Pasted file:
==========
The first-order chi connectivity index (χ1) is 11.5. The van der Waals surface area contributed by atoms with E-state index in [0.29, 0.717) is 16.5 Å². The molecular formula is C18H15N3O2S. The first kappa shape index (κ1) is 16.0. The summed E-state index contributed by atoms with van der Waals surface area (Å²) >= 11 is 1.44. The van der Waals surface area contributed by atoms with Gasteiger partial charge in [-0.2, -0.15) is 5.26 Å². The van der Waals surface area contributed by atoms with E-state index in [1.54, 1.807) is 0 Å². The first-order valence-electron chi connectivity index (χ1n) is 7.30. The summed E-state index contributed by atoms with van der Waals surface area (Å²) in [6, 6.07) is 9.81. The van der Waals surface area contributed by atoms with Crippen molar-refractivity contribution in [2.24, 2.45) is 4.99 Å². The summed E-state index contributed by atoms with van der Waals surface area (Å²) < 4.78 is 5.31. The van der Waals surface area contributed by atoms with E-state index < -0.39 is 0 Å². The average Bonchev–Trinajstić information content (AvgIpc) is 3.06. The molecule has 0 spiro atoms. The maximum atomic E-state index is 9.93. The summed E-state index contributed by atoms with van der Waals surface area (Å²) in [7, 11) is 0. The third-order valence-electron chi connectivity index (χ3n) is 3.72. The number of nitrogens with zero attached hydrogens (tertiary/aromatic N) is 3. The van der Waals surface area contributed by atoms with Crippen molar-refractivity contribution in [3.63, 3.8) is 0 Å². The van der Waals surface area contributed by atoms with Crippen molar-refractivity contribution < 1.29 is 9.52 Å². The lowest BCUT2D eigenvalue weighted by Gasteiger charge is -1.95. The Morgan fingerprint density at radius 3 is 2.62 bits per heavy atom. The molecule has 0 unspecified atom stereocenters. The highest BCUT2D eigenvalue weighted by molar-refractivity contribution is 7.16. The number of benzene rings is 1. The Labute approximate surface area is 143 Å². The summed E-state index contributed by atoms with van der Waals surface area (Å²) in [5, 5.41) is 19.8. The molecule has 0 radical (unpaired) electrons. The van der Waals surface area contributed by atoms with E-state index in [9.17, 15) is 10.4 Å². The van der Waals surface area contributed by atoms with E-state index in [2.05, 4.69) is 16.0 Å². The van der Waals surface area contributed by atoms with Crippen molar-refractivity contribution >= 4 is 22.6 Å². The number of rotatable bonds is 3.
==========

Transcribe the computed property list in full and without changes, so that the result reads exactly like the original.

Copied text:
The first-order chi connectivity index (χ1) is 11.5. The van der Waals surface area contributed by atoms with E-state index in [0.29, 0.717) is 16.5 Å². The molecular formula is C18H15N3O2S. The first kappa shape index (κ1) is 16.0. The summed E-state index contributed by atoms with van der Waals surface area (Å²) >= 11 is 1.44. The van der Waals surface area contributed by atoms with Gasteiger partial charge in [-0.2, -0.15) is 5.26 Å². The van der Waals surface area contributed by atoms with E-state index in [1.54, 1.807) is 0 Å². The first-order valence-electron chi connectivity index (χ1n) is 7.30. The summed E-state index contributed by atoms with van der Waals surface area (Å²) in [6, 6.07) is 9.81. The van der Waals surface area contributed by atoms with Crippen molar-refractivity contribution in [2.24, 2.45) is 4.99 Å². The summed E-state index contributed by atoms with van der Waals surface area (Å²) < 4.78 is 5.31. The van der Waals surface area contributed by atoms with E-state index < -0.39 is 0 Å². The average Bonchev–Trinajstić information content (AvgIpc) is 3.06. The molecule has 0 spiro atoms. The maximum atomic E-state index is 9.93. The summed E-state index contributed by atoms with van der Waals surface area (Å²) in [7, 11) is 0. The third-order valence-electron chi connectivity index (χ3n) is 3.72. The number of nitrogens with zero attached hydrogens (tertiary/aromatic N) is 3. The van der Waals surface area contributed by atoms with Crippen molar-refractivity contribution in [3.63, 3.8) is 0 Å². The van der Waals surface area contributed by atoms with Crippen molar-refractivity contribution < 1.29 is 9.52 Å². The lowest BCUT2D eigenvalue weighted by Gasteiger charge is -1.95. The Morgan fingerprint density at radius 3 is 2.62 bits per heavy atom. The molecule has 0 unspecified atom stereocenters. The highest BCUT2D eigenvalue weighted by molar-refractivity contribution is 7.16. The number of benzene rings is 1. The Labute approximate surface area is 143 Å². The summed E-state index contributed by atoms with van der Waals surface area (Å²) in [5, 5.41) is 19.8. The molecule has 0 radical (unpaired) electrons. The van der Waals surface area contributed by atoms with E-state index in [9.17, 15) is 10.4 Å². The van der Waals surface area contributed by atoms with E-state index in [2.05, 4.69) is 16.0 Å². The van der Waals surface area contributed by atoms with Crippen molar-refractivity contribution >= 4 is 22.6 Å². The number of rotatable bonds is 3.